Some responsibilities of the therapist:

  • To be present-centered (no predetermined patterns or exercises, only ‘in the moment’ exercises like using the empty chair technique or the ‘I take responsibility’ statement)
  • Facilitating clients’ awareness of what is keeping them from the here and now
  • Not interpreting what the client says but allowing the client themselves to get feedback from what they themselves are saying
  • Be attuned to non-verbal expressions – feeding that back to clients and asking them to be aware of their own non-verbals
  • Allowing the client to take responsibility to stay in therapy at those times when they are mostly wanting to leave
  • Engage the client with dream work – not just talk about them but act them out so they have a cathartic quality
  • Facilitate theatrical techniques such as the repetition or exaggeration game to bring out true, formerly repressed, affect.

Therapeutic Content:

Conflicts within the individual, between the social self and the natural self, between disowned parts and the reasons why they are repressed, is the focal problem for the Gestaltist. The ultimate goal is to live in the here and now, fully present, fully authentic. The defensive stances people take to avoid the present are:

  • Projection – distorting the experience of self and the world by attributing the repressed or disowned parts of self to others.
  • Introjection – not integrating the experience of the world into their identity, but rather passively and non discriminatingly take in the world.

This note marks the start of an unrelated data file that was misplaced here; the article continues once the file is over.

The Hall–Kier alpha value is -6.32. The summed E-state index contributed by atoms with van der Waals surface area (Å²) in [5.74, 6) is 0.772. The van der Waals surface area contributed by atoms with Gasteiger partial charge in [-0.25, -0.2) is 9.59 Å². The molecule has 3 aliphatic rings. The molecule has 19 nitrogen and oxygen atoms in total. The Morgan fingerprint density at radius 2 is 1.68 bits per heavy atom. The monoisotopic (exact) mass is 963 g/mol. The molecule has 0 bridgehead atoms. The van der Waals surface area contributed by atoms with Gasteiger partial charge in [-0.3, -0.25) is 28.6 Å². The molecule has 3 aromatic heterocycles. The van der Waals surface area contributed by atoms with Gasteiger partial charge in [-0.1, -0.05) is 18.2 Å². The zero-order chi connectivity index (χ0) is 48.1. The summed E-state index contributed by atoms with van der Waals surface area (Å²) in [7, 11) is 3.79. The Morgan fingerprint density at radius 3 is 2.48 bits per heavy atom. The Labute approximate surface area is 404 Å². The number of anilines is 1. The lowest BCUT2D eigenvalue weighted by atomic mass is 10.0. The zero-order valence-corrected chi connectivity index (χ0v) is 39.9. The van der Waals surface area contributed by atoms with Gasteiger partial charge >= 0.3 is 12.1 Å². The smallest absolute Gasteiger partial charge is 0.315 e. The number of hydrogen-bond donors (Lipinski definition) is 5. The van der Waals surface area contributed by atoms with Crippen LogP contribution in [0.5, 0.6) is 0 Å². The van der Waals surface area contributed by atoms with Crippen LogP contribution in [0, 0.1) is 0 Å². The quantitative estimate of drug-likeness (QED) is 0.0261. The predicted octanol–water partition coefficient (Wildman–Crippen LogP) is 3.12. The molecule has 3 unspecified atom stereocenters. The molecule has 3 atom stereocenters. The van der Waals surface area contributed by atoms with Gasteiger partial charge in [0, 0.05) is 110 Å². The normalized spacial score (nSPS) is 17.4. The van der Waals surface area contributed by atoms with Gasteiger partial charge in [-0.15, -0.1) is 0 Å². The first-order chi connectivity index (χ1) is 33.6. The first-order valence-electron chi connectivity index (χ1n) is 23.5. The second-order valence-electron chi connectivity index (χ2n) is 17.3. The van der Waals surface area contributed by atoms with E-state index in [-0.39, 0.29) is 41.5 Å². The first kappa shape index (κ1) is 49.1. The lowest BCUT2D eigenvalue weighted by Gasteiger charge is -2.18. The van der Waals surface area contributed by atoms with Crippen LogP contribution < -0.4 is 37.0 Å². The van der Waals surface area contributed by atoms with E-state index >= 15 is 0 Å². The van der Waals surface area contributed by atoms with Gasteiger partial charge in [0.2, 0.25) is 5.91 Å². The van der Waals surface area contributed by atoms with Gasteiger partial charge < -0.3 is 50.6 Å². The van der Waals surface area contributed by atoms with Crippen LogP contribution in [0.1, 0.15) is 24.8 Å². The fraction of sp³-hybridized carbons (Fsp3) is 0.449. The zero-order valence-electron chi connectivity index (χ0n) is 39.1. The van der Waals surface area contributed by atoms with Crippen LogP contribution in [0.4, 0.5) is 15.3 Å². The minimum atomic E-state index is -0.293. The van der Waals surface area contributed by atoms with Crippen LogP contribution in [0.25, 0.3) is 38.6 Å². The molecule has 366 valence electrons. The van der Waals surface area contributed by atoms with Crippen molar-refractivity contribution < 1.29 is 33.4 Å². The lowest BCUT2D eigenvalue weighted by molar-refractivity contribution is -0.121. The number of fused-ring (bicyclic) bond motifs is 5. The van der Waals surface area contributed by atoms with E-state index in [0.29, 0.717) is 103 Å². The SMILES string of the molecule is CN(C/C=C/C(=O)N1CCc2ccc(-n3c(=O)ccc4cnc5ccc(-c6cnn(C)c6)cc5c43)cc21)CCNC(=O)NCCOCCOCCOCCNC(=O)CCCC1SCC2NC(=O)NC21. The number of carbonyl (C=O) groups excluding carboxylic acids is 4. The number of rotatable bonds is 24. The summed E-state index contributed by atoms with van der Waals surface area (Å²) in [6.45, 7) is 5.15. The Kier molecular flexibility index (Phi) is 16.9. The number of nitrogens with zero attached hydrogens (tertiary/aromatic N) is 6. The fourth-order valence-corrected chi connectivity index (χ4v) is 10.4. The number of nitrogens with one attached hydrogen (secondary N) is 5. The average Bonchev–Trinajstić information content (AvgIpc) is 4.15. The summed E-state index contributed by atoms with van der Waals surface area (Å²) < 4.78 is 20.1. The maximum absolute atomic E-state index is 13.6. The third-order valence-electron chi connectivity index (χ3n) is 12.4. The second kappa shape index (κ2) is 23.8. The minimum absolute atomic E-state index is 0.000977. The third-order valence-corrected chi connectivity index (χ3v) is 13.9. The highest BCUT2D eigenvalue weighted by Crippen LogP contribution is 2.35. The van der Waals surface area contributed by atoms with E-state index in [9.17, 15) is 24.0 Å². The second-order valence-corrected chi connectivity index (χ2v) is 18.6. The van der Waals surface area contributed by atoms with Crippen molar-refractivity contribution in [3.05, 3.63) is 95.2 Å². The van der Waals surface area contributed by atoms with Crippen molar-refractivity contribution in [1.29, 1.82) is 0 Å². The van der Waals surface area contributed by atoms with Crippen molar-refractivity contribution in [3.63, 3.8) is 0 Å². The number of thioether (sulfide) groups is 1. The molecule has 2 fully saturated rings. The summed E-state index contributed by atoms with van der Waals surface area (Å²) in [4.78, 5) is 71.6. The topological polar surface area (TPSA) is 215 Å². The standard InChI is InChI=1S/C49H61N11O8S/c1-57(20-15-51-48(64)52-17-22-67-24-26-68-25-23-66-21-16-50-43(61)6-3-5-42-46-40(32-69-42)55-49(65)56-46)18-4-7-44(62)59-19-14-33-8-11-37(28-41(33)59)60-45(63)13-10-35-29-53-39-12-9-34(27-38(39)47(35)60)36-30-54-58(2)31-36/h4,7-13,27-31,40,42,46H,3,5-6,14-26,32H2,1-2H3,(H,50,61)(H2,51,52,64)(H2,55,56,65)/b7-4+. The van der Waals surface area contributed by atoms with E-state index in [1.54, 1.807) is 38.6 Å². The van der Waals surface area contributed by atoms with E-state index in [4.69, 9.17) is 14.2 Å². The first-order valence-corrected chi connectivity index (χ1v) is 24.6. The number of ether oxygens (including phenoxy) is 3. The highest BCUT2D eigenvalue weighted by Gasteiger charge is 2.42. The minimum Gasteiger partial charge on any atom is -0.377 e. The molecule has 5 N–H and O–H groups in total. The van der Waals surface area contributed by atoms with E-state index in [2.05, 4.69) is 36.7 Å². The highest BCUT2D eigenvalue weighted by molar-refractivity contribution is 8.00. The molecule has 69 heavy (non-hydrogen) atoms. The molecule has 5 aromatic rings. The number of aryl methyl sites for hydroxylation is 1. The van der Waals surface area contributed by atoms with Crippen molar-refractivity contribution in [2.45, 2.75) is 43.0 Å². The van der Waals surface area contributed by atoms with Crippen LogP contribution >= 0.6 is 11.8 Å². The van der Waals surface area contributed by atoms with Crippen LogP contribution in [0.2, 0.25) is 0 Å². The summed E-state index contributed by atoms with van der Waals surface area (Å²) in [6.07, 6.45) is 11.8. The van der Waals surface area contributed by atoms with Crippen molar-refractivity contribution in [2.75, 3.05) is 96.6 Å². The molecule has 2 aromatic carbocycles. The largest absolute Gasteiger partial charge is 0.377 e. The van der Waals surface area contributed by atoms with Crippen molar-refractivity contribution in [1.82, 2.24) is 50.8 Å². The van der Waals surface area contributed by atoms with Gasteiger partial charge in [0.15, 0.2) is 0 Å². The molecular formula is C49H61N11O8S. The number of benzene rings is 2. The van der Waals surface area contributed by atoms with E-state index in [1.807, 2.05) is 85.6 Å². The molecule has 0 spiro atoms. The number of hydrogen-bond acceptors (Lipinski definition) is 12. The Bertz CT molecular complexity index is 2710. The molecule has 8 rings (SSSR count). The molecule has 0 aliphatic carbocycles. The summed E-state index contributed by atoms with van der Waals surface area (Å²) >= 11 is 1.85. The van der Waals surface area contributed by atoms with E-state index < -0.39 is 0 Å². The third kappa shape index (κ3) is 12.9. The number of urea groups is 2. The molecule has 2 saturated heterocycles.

• Reflection – reflecting back on yourself what you would want to do to another or doing to yourself what you would like others to do to you.
  • Deflection – avoiding the here and now by going off on tangents or being overly general or doing other things to miss the point of an interaction. Avoiding the impact of others may be done by perceiving self as confused, board, etc.

Self-esteem is considered strong when we have a self-supporting inner strength. But while we remain reliant on the approval and evaluation of others, preoccupied with what others think, we will not develop a strong sense of self.

Growing up and taking responsibility for ourselves to satisfy end-goals (not the expectations of others) is considered a central part of being mature and healthy.

Gestalt therapy does not aim for the client to be adjusted to social norms but rather to transcend the perceived boundaries of society to embrace an authentic self. This raises the question of impulse control in the context of satisfying end-goals – how does embracing biological sources of self-direction work in a social context?